This dissertation applies an interdisciplinary approach that will seek to identify an innovative model for the strategic management and re-use of the industrial heritage of Volos. It provides new ways to understand preservation theory and management objectives for industrial heritage sites by analyzing existing mechanisms for their preservation through values and practices. In addition, this research identifies characteristics and values aimed at expanding the framework of historic industrial preservation practice. It argues that management strategies based on traditional preservation practices are insufficient for interpreting the complexity of these historic places, and that historical industrial preservation is best served by attending to the range of values and processes associated with the historic landscape and its protection.
The first PhD Seminar Series of the year took place earlier this week with Khaled Sedki presenting his research, ‘The role of architecture in the urban modernisation and social transformation of the historic city and the representations of time.’
This presentation gave an overview of a dissertation on French architect, archaeologist and planner, Michel Écochard, and his work in Damascus between 1931 and 1968. It focused on the ways in which the architect’s work had influenced the urban modernisation of the city in relation to social and cultural transformations, during this period, and explores, in reverse, the City’s impact over his views on architecture and the development of his concepts and methods. The study relates concepts of time-geography in understanding the role of architecture in the representation of time, and develops a method based on New-Historicism to produce a narrative of history which evades reduction and escapes canons and celebrates complexity and multiplicity. The aim of the presentation was to bring the subjects of this study out of anonymity and to share some ontological concerns about architecture and illustrate some of the methods and concepts used to tackle this and to invite others to participate in this exchange.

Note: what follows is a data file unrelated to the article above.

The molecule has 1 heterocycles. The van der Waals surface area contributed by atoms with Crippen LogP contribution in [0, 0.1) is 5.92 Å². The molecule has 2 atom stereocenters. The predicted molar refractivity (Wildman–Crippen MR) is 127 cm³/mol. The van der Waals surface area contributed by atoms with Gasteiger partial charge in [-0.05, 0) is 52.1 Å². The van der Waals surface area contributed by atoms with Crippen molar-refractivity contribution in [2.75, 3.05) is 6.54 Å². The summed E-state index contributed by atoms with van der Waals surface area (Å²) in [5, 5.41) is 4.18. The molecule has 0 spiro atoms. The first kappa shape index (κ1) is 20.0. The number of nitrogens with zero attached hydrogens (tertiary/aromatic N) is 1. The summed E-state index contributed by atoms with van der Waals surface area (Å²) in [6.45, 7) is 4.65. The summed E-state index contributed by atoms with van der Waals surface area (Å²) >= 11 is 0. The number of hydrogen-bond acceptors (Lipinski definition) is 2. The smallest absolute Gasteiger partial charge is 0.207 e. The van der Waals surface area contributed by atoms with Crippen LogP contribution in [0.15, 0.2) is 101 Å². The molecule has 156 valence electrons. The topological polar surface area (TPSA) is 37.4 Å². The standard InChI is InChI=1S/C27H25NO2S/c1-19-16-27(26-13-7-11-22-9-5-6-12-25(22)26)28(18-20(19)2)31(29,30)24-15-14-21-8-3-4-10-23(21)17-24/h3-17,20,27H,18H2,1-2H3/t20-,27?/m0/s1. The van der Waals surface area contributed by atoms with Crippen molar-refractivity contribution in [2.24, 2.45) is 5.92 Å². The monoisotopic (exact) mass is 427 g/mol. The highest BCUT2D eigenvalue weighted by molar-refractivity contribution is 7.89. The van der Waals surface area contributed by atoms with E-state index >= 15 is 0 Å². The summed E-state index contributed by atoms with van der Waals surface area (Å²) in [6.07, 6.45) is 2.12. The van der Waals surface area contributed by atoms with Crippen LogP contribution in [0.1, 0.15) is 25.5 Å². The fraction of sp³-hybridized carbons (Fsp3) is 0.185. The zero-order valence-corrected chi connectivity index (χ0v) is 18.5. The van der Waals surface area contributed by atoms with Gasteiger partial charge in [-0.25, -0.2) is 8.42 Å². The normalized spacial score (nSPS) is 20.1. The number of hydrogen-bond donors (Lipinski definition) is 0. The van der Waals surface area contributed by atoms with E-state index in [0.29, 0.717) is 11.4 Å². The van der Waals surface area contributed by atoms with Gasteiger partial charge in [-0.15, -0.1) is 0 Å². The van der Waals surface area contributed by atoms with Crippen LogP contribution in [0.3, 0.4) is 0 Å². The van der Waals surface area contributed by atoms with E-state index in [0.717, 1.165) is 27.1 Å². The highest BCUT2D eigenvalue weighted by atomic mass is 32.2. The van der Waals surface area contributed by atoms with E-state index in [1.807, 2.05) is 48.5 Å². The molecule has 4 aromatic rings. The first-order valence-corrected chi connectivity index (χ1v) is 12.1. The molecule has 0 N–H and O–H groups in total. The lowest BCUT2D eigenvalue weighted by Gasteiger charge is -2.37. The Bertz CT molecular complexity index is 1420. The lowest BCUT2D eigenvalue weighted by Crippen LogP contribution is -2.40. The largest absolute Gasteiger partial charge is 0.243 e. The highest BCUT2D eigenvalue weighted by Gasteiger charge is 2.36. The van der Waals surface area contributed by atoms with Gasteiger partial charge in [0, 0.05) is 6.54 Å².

On Thursday 22 November, CREAte (Centre for Research in European Architecture) will be hosting a great debate on the direction of design teaching in the School. CREAte have invited four leading guests to join a conversation about the broader aims of the upcoming Stage 3 BA (Hons) Architecture Collective Dwelling and Architectural Design projects.
CREAte’s guests will be Charles Holland, the architect of the House for Essex; Catherine Slessor, critic, and former editor of the Architectural Review; Ruth Lang, design tutor at CSM and historian of public housing in London, and the well known architect Richard Reid, whose Epping Forest Town Hall is one of the great masterpieces of British postmodernism and has recently been listed for conservation by Historic England.
The debate is open to all, and will take place in Grimond Lecture Theatre 1 from 5.30-7pm on Thursday 22nd November, supported by KASA (Kent Architectural Student Association).